Attorney Emeka Igwe is one of Caldwell's lawyers. He said the defense spoke with the chief deputy attorney general in August and requested that all charges be dropped. 

Mat Marshall, spokesman for the Delaware Department of Justice, said the state made the decision based on the facts and evidence available.

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"We are aware of the defense’s request and, after reviewing it in the context of all the evidence we have, believed justice would be best served by proceeding with the current charges," he said. 

Emeka Igwe is one of the attorneys representing Caldwell.

Igwe's team has filed a formal request for all videos, including from the four squad cars at the scene and street surveillance, and any related reports. Co-defense lawyer Aman K. Sharma said they specifically asked for preservation of the video – from both the attorney general and the city’s attorney, Daniel Griffith.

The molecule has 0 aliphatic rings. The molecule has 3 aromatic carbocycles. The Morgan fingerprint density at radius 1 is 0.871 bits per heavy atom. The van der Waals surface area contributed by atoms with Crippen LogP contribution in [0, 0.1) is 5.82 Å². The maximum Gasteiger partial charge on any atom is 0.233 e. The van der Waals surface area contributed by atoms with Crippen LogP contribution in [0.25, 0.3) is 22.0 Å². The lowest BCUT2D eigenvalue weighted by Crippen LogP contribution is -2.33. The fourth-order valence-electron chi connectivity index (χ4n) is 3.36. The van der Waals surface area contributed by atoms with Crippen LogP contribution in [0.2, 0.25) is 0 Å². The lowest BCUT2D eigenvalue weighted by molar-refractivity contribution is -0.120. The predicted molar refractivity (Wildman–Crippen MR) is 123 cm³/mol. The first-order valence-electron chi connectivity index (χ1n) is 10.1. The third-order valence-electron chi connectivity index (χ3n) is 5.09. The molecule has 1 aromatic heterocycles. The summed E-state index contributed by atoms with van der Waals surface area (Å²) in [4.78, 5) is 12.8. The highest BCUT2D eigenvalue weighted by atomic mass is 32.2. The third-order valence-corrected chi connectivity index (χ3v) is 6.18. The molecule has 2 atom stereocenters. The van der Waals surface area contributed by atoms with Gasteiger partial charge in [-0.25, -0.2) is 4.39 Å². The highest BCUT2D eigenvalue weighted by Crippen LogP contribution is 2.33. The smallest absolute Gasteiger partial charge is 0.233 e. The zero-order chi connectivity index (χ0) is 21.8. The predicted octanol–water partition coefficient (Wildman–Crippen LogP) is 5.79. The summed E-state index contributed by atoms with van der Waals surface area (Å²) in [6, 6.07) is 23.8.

“We believe the video is going to demonstrate that our client was a victim … a victim of a vicious assault,” Igwe said.

He said he expects to have the video by sometime this week. 

Marshall confirmed that there is video that captures the entire incident. He said any member of the public who wishes to see the video can view it when evidence is presented during the trial.

"Our ethical obligations — including the duty not to prejudice a jury — preclude the release of evidence, including video, in any active matter," he said. 

Terence Jones, a private investigator and founder of the nonprofit Total Justice, joined the case after he said Delaware NAACP President Richard Smith requested he conduct an independent investigation.

With many cities across the country taking a closer look at police officers’ use of force against Blacks, he said, “This is another one of those cases.”